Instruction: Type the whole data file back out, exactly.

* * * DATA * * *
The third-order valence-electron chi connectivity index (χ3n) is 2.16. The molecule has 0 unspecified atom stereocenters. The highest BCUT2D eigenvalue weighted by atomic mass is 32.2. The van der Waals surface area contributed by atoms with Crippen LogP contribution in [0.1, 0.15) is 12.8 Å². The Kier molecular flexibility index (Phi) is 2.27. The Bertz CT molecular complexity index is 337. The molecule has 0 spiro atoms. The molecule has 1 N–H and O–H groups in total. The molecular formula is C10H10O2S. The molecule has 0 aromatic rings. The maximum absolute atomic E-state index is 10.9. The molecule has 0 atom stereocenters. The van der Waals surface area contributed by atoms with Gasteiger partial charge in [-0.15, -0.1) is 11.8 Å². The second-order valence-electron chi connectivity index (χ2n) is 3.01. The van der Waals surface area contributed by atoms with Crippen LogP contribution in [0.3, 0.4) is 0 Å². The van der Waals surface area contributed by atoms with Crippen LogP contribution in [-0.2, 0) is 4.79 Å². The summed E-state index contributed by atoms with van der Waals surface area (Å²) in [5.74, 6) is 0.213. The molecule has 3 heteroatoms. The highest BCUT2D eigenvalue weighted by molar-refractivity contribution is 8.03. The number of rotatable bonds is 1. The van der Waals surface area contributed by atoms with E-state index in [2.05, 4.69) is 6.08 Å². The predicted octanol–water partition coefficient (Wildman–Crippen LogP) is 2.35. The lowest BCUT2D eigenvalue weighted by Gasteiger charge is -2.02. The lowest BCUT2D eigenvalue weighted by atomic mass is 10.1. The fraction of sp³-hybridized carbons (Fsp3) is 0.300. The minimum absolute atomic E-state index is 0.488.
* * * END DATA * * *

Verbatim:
The third-order valence-electron chi connectivity index (χ3n) is 2.16. The molecule has 0 unspecified atom stereocenters. The highest BCUT2D eigenvalue weighted by atomic mass is 32.2. The van der Waals surface area contributed by atoms with Crippen LogP contribution in [0.1, 0.15) is 12.8 Å². The Kier molecular flexibility index (Phi) is 2.27. The Bertz CT molecular complexity index is 337. The molecule has 0 spiro atoms. The molecule has 1 N–H and O–H groups in total. The molecular formula is C10H10O2S. The molecule has 0 aromatic rings. The maximum absolute atomic E-state index is 10.9. The molecule has 0 atom stereocenters. The van der Waals surface area contributed by atoms with Gasteiger partial charge in [-0.15, -0.1) is 11.8 Å². The second-order valence-electron chi connectivity index (χ2n) is 3.01. The van der Waals surface area contributed by atoms with Crippen LogP contribution in [0.3, 0.4) is 0 Å². The van der Waals surface area contributed by atoms with Crippen LogP contribution in [-0.2, 0) is 4.79 Å². The summed E-state index contributed by atoms with van der Waals surface area (Å²) in [5.74, 6) is 0.213. The molecule has 3 heteroatoms. The highest BCUT2D eigenvalue weighted by molar-refractivity contribution is 8.03. The number of rotatable bonds is 1. The van der Waals surface area contributed by atoms with E-state index in [2.05, 4.69) is 6.08 Å². The predicted octanol–water partition coefficient (Wildman–Crippen LogP) is 2.35. The lowest BCUT2D eigenvalue weighted by Gasteiger charge is -2.02. The lowest BCUT2D eigenvalue weighted by atomic mass is 10.1. The fraction of sp³-hybridized carbons (Fsp3) is 0.300. The minimum absolute atomic E-state index is 0.488.